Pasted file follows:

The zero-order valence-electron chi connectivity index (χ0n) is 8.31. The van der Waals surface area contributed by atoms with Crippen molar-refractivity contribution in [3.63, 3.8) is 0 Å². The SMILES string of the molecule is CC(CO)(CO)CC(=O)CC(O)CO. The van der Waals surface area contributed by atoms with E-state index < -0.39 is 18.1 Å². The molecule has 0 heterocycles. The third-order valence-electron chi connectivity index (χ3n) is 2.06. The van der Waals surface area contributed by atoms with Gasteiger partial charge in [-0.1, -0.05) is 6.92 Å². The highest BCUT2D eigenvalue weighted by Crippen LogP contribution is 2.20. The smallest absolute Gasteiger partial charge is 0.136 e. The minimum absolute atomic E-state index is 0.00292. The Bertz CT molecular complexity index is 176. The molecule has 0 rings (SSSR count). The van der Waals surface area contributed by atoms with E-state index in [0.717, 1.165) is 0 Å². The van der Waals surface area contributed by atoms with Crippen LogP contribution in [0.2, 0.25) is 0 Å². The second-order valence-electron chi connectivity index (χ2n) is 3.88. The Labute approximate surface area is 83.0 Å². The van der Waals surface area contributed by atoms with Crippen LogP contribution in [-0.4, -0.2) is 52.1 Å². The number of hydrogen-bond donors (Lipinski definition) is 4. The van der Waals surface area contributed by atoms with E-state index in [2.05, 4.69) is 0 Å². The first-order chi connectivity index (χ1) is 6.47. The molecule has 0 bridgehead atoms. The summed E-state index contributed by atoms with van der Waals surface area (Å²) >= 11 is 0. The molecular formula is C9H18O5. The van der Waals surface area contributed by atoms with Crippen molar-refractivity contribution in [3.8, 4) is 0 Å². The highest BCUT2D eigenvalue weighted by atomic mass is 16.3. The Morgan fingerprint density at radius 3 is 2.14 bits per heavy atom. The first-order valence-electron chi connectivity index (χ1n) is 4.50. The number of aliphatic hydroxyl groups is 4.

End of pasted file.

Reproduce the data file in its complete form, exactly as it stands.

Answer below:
The zero-order valence-electron chi connectivity index (χ0n) is 8.31. The van der Waals surface area contributed by atoms with Crippen molar-refractivity contribution in [3.63, 3.8) is 0 Å². The SMILES string of the molecule is CC(CO)(CO)CC(=O)CC(O)CO. The van der Waals surface area contributed by atoms with E-state index < -0.39 is 18.1 Å². The molecule has 0 heterocycles. The third-order valence-electron chi connectivity index (χ3n) is 2.06. The van der Waals surface area contributed by atoms with Gasteiger partial charge in [-0.1, -0.05) is 6.92 Å². The highest BCUT2D eigenvalue weighted by Crippen LogP contribution is 2.20. The smallest absolute Gasteiger partial charge is 0.136 e. The minimum absolute atomic E-state index is 0.00292. The Bertz CT molecular complexity index is 176. The molecule has 0 rings (SSSR count). The van der Waals surface area contributed by atoms with E-state index in [0.717, 1.165) is 0 Å². The van der Waals surface area contributed by atoms with Crippen LogP contribution in [0.2, 0.25) is 0 Å². The second-order valence-electron chi connectivity index (χ2n) is 3.88. The Labute approximate surface area is 83.0 Å². The van der Waals surface area contributed by atoms with Crippen LogP contribution in [-0.4, -0.2) is 52.1 Å². The number of hydrogen-bond donors (Lipinski definition) is 4. The van der Waals surface area contributed by atoms with E-state index in [2.05, 4.69) is 0 Å². The first-order chi connectivity index (χ1) is 6.47. The molecule has 0 bridgehead atoms. The summed E-state index contributed by atoms with van der Waals surface area (Å²) >= 11 is 0. The molecular formula is C9H18O5. The van der Waals surface area contributed by atoms with Crippen molar-refractivity contribution in [3.8, 4) is 0 Å². The highest BCUT2D eigenvalue weighted by atomic mass is 16.3. The Morgan fingerprint density at radius 3 is 2.14 bits per heavy atom. The first-order valence-electron chi connectivity index (χ1n) is 4.50. The number of aliphatic hydroxyl groups is 4.